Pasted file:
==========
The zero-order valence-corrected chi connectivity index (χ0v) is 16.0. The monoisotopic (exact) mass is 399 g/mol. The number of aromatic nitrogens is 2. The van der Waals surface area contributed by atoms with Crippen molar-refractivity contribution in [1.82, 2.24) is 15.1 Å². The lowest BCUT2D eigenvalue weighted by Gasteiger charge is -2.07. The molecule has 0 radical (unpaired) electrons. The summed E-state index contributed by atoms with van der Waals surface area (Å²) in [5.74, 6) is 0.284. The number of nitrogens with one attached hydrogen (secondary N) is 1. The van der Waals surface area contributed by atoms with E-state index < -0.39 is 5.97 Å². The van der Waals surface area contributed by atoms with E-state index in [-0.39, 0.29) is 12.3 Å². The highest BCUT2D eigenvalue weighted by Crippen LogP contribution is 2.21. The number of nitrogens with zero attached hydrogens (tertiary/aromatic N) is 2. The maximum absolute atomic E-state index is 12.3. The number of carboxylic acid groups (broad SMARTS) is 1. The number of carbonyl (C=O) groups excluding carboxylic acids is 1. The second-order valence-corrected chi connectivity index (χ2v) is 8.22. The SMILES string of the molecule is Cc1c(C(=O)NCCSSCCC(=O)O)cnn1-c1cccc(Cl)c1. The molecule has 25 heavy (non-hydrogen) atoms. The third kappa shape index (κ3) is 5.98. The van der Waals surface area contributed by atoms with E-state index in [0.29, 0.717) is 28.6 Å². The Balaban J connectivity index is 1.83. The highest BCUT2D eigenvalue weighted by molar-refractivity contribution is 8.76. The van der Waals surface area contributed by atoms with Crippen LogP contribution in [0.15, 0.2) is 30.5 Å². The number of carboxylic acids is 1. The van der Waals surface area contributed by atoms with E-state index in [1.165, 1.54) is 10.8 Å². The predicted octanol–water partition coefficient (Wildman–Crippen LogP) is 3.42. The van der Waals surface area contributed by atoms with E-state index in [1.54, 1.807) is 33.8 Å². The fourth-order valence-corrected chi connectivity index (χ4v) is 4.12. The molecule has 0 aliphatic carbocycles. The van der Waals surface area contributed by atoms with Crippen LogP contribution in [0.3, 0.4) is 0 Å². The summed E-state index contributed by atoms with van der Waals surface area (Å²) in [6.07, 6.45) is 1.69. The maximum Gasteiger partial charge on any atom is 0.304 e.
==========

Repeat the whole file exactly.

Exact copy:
The zero-order valence-corrected chi connectivity index (χ0v) is 16.0. The monoisotopic (exact) mass is 399 g/mol. The number of aromatic nitrogens is 2. The van der Waals surface area contributed by atoms with Crippen molar-refractivity contribution in [1.82, 2.24) is 15.1 Å². The lowest BCUT2D eigenvalue weighted by Gasteiger charge is -2.07. The molecule has 0 radical (unpaired) electrons. The summed E-state index contributed by atoms with van der Waals surface area (Å²) in [5.74, 6) is 0.284. The number of nitrogens with one attached hydrogen (secondary N) is 1. The van der Waals surface area contributed by atoms with E-state index < -0.39 is 5.97 Å². The van der Waals surface area contributed by atoms with E-state index in [-0.39, 0.29) is 12.3 Å². The highest BCUT2D eigenvalue weighted by Crippen LogP contribution is 2.21. The number of nitrogens with zero attached hydrogens (tertiary/aromatic N) is 2. The maximum absolute atomic E-state index is 12.3. The number of carboxylic acid groups (broad SMARTS) is 1. The number of carbonyl (C=O) groups excluding carboxylic acids is 1. The second-order valence-corrected chi connectivity index (χ2v) is 8.22. The SMILES string of the molecule is Cc1c(C(=O)NCCSSCCC(=O)O)cnn1-c1cccc(Cl)c1. The molecule has 25 heavy (non-hydrogen) atoms. The third kappa shape index (κ3) is 5.98. The van der Waals surface area contributed by atoms with E-state index in [0.29, 0.717) is 28.6 Å². The Balaban J connectivity index is 1.83. The highest BCUT2D eigenvalue weighted by molar-refractivity contribution is 8.76. The van der Waals surface area contributed by atoms with Crippen LogP contribution in [0.15, 0.2) is 30.5 Å². The number of carboxylic acids is 1. The van der Waals surface area contributed by atoms with E-state index in [1.165, 1.54) is 10.8 Å². The predicted octanol–water partition coefficient (Wildman–Crippen LogP) is 3.42. The van der Waals surface area contributed by atoms with E-state index in [1.54, 1.807) is 33.8 Å². The fourth-order valence-corrected chi connectivity index (χ4v) is 4.12. The molecule has 0 aliphatic carbocycles. The van der Waals surface area contributed by atoms with Crippen LogP contribution in [0.3, 0.4) is 0 Å². The summed E-state index contributed by atoms with van der Waals surface area (Å²) in [6.07, 6.45) is 1.69. The maximum Gasteiger partial charge on any atom is 0.304 e.